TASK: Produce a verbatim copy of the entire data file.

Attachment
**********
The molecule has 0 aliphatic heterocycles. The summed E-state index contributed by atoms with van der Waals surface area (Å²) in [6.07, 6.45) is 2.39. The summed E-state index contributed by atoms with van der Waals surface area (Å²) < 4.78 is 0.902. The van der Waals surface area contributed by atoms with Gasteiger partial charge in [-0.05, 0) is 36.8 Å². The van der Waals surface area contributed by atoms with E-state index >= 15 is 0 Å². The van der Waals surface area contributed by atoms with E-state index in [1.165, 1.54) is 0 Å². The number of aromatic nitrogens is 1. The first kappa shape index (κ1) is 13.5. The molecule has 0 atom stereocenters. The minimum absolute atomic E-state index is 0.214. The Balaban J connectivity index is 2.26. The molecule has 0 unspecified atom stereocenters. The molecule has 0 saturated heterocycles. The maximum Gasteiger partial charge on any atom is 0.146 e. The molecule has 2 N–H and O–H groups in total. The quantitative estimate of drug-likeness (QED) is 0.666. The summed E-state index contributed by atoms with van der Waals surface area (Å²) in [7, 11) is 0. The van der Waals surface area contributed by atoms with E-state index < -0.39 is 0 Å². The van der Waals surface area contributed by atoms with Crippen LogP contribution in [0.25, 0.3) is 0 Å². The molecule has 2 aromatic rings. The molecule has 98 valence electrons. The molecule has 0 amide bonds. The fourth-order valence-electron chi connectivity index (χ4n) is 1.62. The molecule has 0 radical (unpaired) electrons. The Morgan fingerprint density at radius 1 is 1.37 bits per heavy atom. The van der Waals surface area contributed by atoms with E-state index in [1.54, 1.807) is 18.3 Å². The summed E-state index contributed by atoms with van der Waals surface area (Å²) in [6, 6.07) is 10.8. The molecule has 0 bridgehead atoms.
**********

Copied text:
The molecule has 0 aliphatic heterocycles. The summed E-state index contributed by atoms with van der Waals surface area (Å²) in [6.07, 6.45) is 2.39. The summed E-state index contributed by atoms with van der Waals surface area (Å²) < 4.78 is 0.902. The van der Waals surface area contributed by atoms with Gasteiger partial charge in [-0.05, 0) is 36.8 Å². The van der Waals surface area contributed by atoms with E-state index >= 15 is 0 Å². The van der Waals surface area contributed by atoms with E-state index in [1.165, 1.54) is 0 Å². The number of aromatic nitrogens is 1. The first kappa shape index (κ1) is 13.5. The molecule has 0 atom stereocenters. The minimum absolute atomic E-state index is 0.214. The Balaban J connectivity index is 2.26. The molecule has 0 unspecified atom stereocenters. The molecule has 0 saturated heterocycles. The maximum Gasteiger partial charge on any atom is 0.146 e. The molecule has 2 N–H and O–H groups in total. The quantitative estimate of drug-likeness (QED) is 0.666. The summed E-state index contributed by atoms with van der Waals surface area (Å²) in [7, 11) is 0. The van der Waals surface area contributed by atoms with E-state index < -0.39 is 0 Å². The van der Waals surface area contributed by atoms with Crippen LogP contribution in [0.25, 0.3) is 0 Å². The molecule has 2 aromatic rings. The molecule has 98 valence electrons. The molecule has 0 amide bonds. The fourth-order valence-electron chi connectivity index (χ4n) is 1.62. The molecule has 0 radical (unpaired) electrons. The Morgan fingerprint density at radius 1 is 1.37 bits per heavy atom. The van der Waals surface area contributed by atoms with E-state index in [1.54, 1.807) is 18.3 Å². The summed E-state index contributed by atoms with van der Waals surface area (Å²) in [6, 6.07) is 10.8. The molecule has 0 bridgehead atoms.